As of 2015, America’s coinage is limited to just six denominations: 1c, 5c, 10c, 25c, 50c and $1. Of those six units, most people encounter just the first four; the half dollar and dollar circulate somewhat infrequently. With that in mind, it might come as a surprise to the average American that our country has produced coins in seventeen (!) different denominations. Granted some of these were short-lived and were phased out over a century ago, but they continue to be fascinating keepsakes and treasured collectibles. Below is an overview of the more unusual denominations and how they came to be:

Half Cents: Nowadays, it’s hard to think of buying anything worth less than a quarter, let alone less than one cent! However, in the late 18th and early 19th centuries, the Philadelphia Mint struck a significant quantity of copper half cents. The coins were first released in 1793, but by the 1850s inflation had rendered them unnecessary. The last coins were struck in 1857.

Two Cent Pieces: The one cent coin was the “workhorse” of American commerce in the mid-19th century. Many products that cost 50c to $1 today were just a penny in the 1800s. Given how many “pennies” were needed for day-to-day trade, the US Mint decided to also release a two cent coin. Unfortunately, it never caught on and the denomination lasted just a decade.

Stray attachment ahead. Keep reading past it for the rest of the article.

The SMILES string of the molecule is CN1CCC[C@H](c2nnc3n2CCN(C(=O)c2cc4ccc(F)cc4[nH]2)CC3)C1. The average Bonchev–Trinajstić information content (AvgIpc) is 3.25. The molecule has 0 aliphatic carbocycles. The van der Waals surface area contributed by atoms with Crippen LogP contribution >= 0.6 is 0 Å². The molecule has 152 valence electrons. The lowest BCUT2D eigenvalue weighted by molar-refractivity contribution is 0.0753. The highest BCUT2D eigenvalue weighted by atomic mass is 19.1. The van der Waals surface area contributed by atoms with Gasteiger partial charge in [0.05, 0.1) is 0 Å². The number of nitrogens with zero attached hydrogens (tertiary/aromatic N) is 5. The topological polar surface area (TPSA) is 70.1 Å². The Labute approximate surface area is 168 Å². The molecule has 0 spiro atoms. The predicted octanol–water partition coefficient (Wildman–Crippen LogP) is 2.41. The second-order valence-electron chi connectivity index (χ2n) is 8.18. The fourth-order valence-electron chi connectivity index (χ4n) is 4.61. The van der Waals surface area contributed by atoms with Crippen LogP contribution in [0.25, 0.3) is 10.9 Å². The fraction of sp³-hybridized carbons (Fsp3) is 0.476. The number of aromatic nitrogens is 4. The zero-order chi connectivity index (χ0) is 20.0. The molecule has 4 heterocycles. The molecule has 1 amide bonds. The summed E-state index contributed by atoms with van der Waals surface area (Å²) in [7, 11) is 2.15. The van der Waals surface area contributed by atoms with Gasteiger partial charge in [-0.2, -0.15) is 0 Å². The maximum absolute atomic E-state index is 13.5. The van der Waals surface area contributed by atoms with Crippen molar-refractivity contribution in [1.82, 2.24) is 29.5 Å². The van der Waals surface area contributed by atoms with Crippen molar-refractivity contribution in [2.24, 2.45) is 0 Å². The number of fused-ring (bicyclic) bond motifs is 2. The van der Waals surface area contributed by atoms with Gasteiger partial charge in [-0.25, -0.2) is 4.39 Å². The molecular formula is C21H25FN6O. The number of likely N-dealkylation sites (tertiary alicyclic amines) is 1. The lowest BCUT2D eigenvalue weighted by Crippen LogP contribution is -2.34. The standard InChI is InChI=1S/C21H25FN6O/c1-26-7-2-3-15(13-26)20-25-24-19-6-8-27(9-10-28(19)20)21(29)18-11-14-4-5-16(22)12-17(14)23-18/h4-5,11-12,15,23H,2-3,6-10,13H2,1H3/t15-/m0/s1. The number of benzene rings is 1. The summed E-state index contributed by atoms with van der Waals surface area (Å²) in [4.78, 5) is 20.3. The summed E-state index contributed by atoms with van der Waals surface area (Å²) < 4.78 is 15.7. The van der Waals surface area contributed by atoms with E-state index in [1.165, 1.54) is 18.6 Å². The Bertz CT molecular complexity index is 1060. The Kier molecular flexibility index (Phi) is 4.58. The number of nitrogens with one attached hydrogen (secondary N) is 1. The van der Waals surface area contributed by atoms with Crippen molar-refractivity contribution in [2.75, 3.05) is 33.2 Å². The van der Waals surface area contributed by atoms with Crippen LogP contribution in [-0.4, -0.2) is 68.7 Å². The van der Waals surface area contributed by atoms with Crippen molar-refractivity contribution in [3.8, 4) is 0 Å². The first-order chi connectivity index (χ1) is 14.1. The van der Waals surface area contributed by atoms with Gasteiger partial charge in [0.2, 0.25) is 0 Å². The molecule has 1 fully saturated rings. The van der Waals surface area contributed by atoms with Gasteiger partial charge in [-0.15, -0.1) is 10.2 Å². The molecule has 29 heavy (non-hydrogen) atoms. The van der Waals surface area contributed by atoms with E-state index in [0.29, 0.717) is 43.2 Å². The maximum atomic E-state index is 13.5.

Three Cent Pieces: This denomination was issued as a tiny silver coin from 1851-1873 and as a slightly larger nickel coin from 1865-1889. It was first conceived as a way of paying for postage stamps (which cost 3c at the time) but it received only a lukewarm reception from the public. The silver coin, in particular, was criticized for being much too small.

Twenty Cent Pieces: Simply put, this coin existed to satisfy mining interests, not the general public. After silver was discovered in Nevada, some politicians put pressure on the US Mint to strike more silver coins. The twenty cent piece was an ill-conceived means of converting more silver into coinage. The coin was constantly confused with the quarter. It was produced for circulation in 1875 and 1876, then struck in proof format for collectors in 1877 and 1878.

Three Dollar Gold Pieces: This denomination was the “big brother” to the three cent coin; it was designed to facilitate paying for sheets of 3c postage stamps. Furthermore, thanks to the California Gold Rush, the US Mint was flush with gold in the early 1850s—it was eager to release a new gold coin. Like its smaller sibling, the coin saw limited popularity and was unceremoniously discontinued in 1889.

Four Dollar Stellas: This is the most valuable of the odd denominations, with specimens trading for anywhere between $30,000 and $2.5 million. The $4 gold Stella, named after the star on its reverse, was produced for international trade. Although the coin’s weight and size was unusual for an American coin, it was similar in weight to many coins produced abroad. The coin didn’t make it past the prototype phase and it was never officially released for circulation.